Wednesday March 21`
Asim saw us off on the midnight train from Ranthambore, ensuring that we got on the train quickly as the train stops only for two minutes – not a long time to locate the right coach and get luggage on board. Our expectations weren’t high for our first class sleeper cabin, but it was fine enough ...if you avoid using the blankets. I loved the rocking of the train and Blair slept soundly, with Clark a little more tired than us on arrival at 7:30 a.m. in Udaipur. Went directly to our hotel, Jagat Niwas and delighted in its location right on Lake Pichola. Blair enjoyed his very own bedroom alcove overhanging the lake and curtained off from our portion of the room by wonderful Rajasthani curtains. The hotel had at least eight different levels and courtyards, connected by stairways with flowers everywhere amid small temples and bowls filled with petals and candles. The rooftop restaurant looked out onto the enormous white palace in the middle of the lake, once a summer spot for the Marahana, now a Taj hotel – one of the most famous (and expensive) in the world. The view more than made up for the mediocre food.
Arvind, our Udaipur guide, arrived late morning to take us on a brief tour. First stop was a 5-minute walk away, the beautiful 17th century Vishnu temple, where the women had gathered to sing afternoon bhajans while the curtains were drawn around the idol so that it could be presented with its mid-day meal (all idols at Hindu temples are treated like persons, enjoying three meals a day, bathed, then dressed in clothes suitable for the weather. They are also and offered rests throughout the day and a sleep at night.) We walked from there to the neighbouring royal palace (the largest in India), where we explored many of its marble rooms, many of which still have original frescoes on the walls. On the way, Arvind treated us to a fine but very abbreviated lesson on Rajput history (Arvind being a proud descendant of those warriors in Mewar who were one of very few groups able to fend off the Mughal invasions). Small, low doorways throughout the palace served two purposes: one, they forced everyone to bow their heads in the presence of royalty – and they also allowed for invaders heads to be summarily cut off by the palaces’ Rajput soldiers. The current Maharana and his wife and son live in a portion of the palace, though they lost all their few residual reigning rights and government financial support in 1971. Entrepreneurial in spirit, they now live off the revenue of tourists visiting the palace and they own some of the very large Indian hotel chains. Blair got a little too close to one of the palace monkeys who got very aggressive, and hissed at him with teeth bared. Very freaky, but Blair loved it!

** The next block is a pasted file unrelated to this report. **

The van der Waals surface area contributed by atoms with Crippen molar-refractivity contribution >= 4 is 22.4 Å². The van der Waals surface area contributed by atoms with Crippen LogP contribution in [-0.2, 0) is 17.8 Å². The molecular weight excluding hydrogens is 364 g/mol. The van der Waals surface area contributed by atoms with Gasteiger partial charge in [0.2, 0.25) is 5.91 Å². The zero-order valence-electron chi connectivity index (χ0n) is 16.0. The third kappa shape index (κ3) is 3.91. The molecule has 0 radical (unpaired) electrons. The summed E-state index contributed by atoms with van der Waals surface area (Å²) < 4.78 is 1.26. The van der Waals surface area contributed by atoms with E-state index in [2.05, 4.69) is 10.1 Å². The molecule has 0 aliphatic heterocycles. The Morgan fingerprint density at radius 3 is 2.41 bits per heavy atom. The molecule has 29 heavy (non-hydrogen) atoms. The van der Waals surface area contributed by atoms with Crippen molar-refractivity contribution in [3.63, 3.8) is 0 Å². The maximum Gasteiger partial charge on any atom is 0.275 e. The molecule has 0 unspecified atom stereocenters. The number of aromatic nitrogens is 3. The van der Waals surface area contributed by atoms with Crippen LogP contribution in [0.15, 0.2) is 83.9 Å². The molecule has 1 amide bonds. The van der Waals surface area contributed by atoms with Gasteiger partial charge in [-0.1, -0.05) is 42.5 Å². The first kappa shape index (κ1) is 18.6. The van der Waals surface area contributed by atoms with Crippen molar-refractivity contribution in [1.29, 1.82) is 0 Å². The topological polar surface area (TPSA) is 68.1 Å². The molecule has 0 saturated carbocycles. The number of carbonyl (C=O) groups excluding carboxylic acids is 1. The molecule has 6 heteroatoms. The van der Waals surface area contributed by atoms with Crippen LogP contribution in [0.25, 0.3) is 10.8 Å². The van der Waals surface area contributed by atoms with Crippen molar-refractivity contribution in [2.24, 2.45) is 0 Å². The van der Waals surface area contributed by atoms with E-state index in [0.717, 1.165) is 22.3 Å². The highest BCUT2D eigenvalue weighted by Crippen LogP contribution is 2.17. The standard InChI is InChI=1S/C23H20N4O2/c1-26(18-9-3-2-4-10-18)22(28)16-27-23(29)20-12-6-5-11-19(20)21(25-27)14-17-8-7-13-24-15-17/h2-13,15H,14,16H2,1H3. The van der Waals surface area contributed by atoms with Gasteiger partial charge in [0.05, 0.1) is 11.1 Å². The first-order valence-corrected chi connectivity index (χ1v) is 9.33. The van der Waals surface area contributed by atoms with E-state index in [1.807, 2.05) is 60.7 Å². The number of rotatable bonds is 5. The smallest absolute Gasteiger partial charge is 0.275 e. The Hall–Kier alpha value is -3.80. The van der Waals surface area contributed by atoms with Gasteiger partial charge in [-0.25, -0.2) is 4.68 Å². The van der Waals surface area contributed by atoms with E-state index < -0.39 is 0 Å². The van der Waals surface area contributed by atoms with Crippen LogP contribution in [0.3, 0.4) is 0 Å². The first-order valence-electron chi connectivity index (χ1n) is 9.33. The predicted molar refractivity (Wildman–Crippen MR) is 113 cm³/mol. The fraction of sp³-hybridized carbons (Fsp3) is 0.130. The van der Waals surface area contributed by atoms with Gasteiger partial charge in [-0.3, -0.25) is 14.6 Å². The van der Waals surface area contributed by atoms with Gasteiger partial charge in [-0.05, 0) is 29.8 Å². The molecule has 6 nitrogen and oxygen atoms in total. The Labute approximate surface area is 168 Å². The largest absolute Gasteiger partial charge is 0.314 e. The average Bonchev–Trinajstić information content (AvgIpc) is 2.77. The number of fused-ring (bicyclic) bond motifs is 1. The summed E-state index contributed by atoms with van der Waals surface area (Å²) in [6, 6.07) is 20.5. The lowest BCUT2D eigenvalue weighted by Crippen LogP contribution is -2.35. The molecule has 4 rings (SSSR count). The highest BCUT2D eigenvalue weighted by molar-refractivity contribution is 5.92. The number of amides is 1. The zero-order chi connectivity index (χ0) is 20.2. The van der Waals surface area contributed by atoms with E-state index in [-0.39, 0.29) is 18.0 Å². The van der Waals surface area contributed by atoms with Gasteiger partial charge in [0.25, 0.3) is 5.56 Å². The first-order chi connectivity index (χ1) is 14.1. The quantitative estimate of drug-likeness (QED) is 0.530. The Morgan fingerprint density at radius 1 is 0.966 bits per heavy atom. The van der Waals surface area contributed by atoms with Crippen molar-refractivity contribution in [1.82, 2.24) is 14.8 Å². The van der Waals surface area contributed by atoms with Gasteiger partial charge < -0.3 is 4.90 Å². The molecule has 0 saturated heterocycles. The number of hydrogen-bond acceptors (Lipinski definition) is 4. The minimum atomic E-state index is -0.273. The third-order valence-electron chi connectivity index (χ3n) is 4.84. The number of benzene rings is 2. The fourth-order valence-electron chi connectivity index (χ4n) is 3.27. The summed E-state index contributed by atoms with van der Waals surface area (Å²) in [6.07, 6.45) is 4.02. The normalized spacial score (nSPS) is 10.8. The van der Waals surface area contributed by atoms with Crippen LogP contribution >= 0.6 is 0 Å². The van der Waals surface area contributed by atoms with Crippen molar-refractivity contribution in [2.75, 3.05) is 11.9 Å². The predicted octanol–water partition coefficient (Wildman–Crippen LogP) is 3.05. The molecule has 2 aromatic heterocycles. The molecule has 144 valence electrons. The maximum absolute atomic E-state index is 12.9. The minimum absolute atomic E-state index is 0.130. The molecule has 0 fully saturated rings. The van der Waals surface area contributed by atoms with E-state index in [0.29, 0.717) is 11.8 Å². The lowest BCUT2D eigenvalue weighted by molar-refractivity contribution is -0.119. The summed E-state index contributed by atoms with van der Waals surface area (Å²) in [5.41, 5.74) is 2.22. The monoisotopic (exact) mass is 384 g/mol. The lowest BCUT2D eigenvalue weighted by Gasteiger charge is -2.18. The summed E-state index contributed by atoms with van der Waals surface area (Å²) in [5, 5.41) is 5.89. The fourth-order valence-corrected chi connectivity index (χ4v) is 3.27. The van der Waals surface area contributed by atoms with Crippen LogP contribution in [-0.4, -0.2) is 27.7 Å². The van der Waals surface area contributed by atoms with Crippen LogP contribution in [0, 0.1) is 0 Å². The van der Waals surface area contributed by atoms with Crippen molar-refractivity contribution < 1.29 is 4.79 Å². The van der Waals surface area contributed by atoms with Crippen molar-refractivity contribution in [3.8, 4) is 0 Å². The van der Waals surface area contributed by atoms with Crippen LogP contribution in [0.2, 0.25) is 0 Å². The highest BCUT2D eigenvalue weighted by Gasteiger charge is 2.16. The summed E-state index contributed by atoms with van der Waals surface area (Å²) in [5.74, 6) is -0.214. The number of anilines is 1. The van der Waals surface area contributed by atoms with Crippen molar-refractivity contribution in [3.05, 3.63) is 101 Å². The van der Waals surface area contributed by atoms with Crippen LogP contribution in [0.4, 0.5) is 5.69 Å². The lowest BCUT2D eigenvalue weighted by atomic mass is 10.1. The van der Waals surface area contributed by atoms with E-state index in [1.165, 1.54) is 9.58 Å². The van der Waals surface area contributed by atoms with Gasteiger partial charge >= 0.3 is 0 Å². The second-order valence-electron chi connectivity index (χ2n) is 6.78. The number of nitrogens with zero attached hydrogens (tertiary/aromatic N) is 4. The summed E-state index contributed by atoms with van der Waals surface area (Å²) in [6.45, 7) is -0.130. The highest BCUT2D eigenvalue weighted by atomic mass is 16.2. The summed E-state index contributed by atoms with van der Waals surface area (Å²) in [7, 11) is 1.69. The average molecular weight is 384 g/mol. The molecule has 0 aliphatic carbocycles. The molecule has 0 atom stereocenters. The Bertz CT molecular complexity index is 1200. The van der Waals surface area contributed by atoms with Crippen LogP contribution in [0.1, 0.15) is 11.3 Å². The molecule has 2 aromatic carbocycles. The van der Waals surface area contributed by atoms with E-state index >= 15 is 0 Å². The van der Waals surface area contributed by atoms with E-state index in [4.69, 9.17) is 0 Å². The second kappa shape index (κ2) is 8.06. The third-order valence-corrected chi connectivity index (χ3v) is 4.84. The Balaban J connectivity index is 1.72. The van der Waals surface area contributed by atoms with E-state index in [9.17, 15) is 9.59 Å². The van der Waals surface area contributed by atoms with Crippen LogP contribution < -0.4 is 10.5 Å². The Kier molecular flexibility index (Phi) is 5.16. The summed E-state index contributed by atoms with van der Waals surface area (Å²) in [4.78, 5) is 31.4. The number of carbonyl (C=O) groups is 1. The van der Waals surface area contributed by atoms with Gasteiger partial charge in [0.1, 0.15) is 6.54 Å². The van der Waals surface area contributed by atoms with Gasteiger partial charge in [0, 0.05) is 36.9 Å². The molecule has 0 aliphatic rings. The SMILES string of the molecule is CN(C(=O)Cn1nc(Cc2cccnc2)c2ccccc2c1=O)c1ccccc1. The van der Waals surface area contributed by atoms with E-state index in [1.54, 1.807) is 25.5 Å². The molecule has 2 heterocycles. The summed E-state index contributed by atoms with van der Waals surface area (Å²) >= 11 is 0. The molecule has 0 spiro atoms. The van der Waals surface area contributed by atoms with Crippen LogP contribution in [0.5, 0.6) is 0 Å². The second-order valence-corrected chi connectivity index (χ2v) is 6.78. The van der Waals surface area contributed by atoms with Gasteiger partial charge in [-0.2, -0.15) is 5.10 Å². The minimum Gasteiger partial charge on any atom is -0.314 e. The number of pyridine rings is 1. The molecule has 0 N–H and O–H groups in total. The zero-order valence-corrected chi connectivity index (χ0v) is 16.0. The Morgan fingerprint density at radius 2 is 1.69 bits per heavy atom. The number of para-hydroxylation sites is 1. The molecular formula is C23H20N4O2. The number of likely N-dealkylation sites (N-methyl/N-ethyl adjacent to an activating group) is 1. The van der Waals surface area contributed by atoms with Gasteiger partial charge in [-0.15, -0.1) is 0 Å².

After the palace, we headed onto the lake in a covered boat with many others and coasted around, stopping at one of the other summer palace gardens on Jagmandir island. Our last visit was by car to yet another royal garden built by a Maharana of the past for the amusement of his 48 wives. Beautiful fountains and flowers just at the end of their season. The woman working in the garden whose photo we took said to us, "It is your destiny to walk through these gardens, it is mine to work in them."
After we said goodbye to Arvind, we had a short rest at the hotel and then on to walk the narrow streets of Udaipur, known by some as the "Venice of India”. Impossible traffic and noise and shouting from stall operators led to Blair’s return to the hotel while Clark and I battled it out for a little longer, talking to children on the ghats, jumping aside for cows and scooters, and trying to haggle with a government shop owner who wouldn’t bargain. Good potential here for culture shock.
Thursday March 22, 2012
Breakfast with a stunning view of the lake in the morning, parrots chirping and the dust still low enough to see the monsoon palace high on the hill. We checked out of our hotel and climbed into Jagdish’s car. We drove 2 hours toward Ranakpur and stopped long enough at a small, carpet weaving factory to see the looms and the process, demonstrated by a charming man whose family have been weavers for generations. For once we felt we were at the true source of the craft rather than being taken to a large shop where bejeweled owners ply their wares and the workers aren’t allowed to interact with you. Blair chose a cotton carpet for his room and off we went for lunch before continuing on to Ranakpur. Thanks to Rasik and Melinda for suggesting we visit the amazing Jain temple there, with its 1400 marble columns, each carved differently. It is a spectacular place where I could have spent more hours. Instead we left for Pushkar, encountering monkeys along the roadside that Jagdish decided to feed – which resulted in families of them jumping on the car, much to my horror and Blair’s delight.
These drives with our most trustworthy and good-natured Jagdish have turned out to be one of the most delightful aspects of our trip so far – allowing us such incredible views of the people, the livestock, the farms, the villages, and the changing landscape. Definitely a good way to see India!
Blair is a might homesick, but remains an intrepid traveller and in good spirits.
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Love to everyone.